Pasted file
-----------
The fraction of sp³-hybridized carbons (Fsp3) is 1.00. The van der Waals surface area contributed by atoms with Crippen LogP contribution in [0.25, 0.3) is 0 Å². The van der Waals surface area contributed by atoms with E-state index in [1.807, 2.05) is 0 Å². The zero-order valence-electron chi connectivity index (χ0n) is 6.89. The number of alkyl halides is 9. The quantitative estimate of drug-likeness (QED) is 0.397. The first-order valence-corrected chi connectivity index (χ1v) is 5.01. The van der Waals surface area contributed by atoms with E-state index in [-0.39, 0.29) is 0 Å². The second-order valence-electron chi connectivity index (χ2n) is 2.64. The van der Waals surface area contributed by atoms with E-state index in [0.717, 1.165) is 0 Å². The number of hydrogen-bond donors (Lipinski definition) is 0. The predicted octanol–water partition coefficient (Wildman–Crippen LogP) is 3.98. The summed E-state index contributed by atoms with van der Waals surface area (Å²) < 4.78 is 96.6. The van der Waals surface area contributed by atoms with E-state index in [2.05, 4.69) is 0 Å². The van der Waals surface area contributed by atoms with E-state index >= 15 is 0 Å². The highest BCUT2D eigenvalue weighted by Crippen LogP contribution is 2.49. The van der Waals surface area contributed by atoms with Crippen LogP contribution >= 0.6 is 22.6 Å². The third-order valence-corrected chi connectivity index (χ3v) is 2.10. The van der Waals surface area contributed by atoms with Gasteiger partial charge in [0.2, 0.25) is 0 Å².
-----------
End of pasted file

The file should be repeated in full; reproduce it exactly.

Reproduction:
The fraction of sp³-hybridized carbons (Fsp3) is 1.00. The van der Waals surface area contributed by atoms with Crippen LogP contribution in [0.25, 0.3) is 0 Å². The van der Waals surface area contributed by atoms with E-state index in [1.807, 2.05) is 0 Å². The zero-order valence-electron chi connectivity index (χ0n) is 6.89. The number of alkyl halides is 9. The quantitative estimate of drug-likeness (QED) is 0.397. The first-order valence-corrected chi connectivity index (χ1v) is 5.01. The van der Waals surface area contributed by atoms with E-state index in [-0.39, 0.29) is 0 Å². The second-order valence-electron chi connectivity index (χ2n) is 2.64. The van der Waals surface area contributed by atoms with E-state index in [0.717, 1.165) is 0 Å². The number of hydrogen-bond donors (Lipinski definition) is 0. The predicted octanol–water partition coefficient (Wildman–Crippen LogP) is 3.98. The summed E-state index contributed by atoms with van der Waals surface area (Å²) < 4.78 is 96.6. The van der Waals surface area contributed by atoms with E-state index in [2.05, 4.69) is 0 Å². The van der Waals surface area contributed by atoms with E-state index >= 15 is 0 Å². The highest BCUT2D eigenvalue weighted by Crippen LogP contribution is 2.49. The van der Waals surface area contributed by atoms with Crippen LogP contribution >= 0.6 is 22.6 Å². The third-order valence-corrected chi connectivity index (χ3v) is 2.10. The van der Waals surface area contributed by atoms with Gasteiger partial charge in [0.2, 0.25) is 0 Å².